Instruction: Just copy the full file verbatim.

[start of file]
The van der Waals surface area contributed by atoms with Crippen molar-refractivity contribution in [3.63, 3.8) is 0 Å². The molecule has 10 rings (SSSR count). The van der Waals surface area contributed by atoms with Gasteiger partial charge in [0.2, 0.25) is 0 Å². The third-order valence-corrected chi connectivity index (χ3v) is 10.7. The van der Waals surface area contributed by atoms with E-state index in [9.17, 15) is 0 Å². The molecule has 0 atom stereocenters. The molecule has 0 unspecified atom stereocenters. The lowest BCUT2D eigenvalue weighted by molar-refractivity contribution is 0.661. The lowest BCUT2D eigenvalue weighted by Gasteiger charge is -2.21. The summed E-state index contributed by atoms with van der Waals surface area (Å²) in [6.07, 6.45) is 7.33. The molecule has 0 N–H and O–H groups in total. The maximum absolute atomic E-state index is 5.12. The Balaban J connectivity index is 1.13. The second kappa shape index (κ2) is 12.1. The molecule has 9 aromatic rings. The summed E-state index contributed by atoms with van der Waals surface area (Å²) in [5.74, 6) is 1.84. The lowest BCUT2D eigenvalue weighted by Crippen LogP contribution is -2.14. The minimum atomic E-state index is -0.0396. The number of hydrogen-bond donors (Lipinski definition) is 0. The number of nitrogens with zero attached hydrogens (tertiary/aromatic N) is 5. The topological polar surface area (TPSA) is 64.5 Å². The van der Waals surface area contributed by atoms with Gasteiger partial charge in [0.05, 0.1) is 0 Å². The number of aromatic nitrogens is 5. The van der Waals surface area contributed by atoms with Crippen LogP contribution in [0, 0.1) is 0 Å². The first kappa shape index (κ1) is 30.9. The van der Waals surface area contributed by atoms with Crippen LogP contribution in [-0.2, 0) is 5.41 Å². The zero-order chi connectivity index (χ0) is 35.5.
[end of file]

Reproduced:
The van der Waals surface area contributed by atoms with Crippen molar-refractivity contribution in [3.63, 3.8) is 0 Å². The molecule has 10 rings (SSSR count). The van der Waals surface area contributed by atoms with Gasteiger partial charge in [0.2, 0.25) is 0 Å². The third-order valence-corrected chi connectivity index (χ3v) is 10.7. The van der Waals surface area contributed by atoms with E-state index in [9.17, 15) is 0 Å². The molecule has 0 atom stereocenters. The molecule has 0 unspecified atom stereocenters. The lowest BCUT2D eigenvalue weighted by molar-refractivity contribution is 0.661. The lowest BCUT2D eigenvalue weighted by Gasteiger charge is -2.21. The summed E-state index contributed by atoms with van der Waals surface area (Å²) in [6.07, 6.45) is 7.33. The molecule has 0 N–H and O–H groups in total. The maximum absolute atomic E-state index is 5.12. The Balaban J connectivity index is 1.13. The second kappa shape index (κ2) is 12.1. The molecule has 9 aromatic rings. The summed E-state index contributed by atoms with van der Waals surface area (Å²) in [5.74, 6) is 1.84. The lowest BCUT2D eigenvalue weighted by Crippen LogP contribution is -2.14. The minimum atomic E-state index is -0.0396. The number of hydrogen-bond donors (Lipinski definition) is 0. The number of nitrogens with zero attached hydrogens (tertiary/aromatic N) is 5. The topological polar surface area (TPSA) is 64.5 Å². The van der Waals surface area contributed by atoms with Gasteiger partial charge in [0.05, 0.1) is 0 Å². The number of aromatic nitrogens is 5. The van der Waals surface area contributed by atoms with Crippen LogP contribution in [0, 0.1) is 0 Å². The first kappa shape index (κ1) is 30.9. The van der Waals surface area contributed by atoms with Crippen LogP contribution in [-0.2, 0) is 5.41 Å². The zero-order chi connectivity index (χ0) is 35.5.